Bolivian filmmaker Jorge Sanjines said this Saturday that the death of the president of the Havana Film Festival, Alfredo Guevara, means the loss of one of the foundational pillars of cinema and the Latin American identity.
Sanjines, one of the great masters of the New Latin American Cinema, acknowledged his deep shock after knowing the news of Guevara’s death by a Prensa Latina call.
“I was very embarrassed. Alfredo devoted his life to encourage Latin American cinema, Bolivian filmmakers will always be grateful for his efforts to make us know, for his strong support,” he said.
The author of classics such as “La nacion clandestina” (The Clandestine Nation) and “Ukamau” recalled his first meeting with Guevara in Havana in 1968, and how since then they forged a friendship that went beyond the years and the distance between Cuba and Bolivia.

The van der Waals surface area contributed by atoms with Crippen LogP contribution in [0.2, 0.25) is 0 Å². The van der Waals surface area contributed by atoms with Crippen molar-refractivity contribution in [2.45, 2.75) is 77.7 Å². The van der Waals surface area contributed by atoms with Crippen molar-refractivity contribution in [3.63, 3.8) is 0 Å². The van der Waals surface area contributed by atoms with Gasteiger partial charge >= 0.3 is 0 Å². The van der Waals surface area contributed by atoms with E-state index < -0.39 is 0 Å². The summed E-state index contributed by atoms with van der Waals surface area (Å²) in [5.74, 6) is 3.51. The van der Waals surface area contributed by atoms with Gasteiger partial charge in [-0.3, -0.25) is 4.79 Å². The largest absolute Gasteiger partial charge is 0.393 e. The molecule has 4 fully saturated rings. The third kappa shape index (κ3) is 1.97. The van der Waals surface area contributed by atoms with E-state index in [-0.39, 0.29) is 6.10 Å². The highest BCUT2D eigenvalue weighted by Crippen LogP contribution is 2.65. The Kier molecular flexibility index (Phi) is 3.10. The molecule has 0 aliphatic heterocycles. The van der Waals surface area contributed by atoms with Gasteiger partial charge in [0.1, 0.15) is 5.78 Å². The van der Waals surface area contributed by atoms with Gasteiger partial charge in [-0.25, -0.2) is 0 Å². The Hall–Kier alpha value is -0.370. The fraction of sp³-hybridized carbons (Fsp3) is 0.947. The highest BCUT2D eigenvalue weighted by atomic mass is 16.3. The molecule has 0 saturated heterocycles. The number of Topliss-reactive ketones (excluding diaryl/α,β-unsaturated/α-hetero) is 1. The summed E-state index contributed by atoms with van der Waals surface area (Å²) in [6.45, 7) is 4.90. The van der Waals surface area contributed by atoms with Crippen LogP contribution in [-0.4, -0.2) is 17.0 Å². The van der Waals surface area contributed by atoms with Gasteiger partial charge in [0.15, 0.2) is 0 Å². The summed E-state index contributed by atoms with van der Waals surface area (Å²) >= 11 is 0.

“One of the things that struck me more when I met Alfredo was his prodigious intelligence, his vision for the future. I think he was one of the great visionaries and intellectuals of the New Latin American Cinema,” Sanjines said.
Sanjines, an ALBA prizewinner in Literature and the Arts, recalled that in one of his trips to Cuba, Guevara accompanied him to the airport at four o’clock, both were exhausted, but the Cuban hid he was tired.
Alfredo Guevara, founder and main sponsor of the Havana Film Festival, passed away yesterday at the age of 87, due to a heart attack. By express wish, his ashes were scattered this afternoon at the stairs of the University of Havana.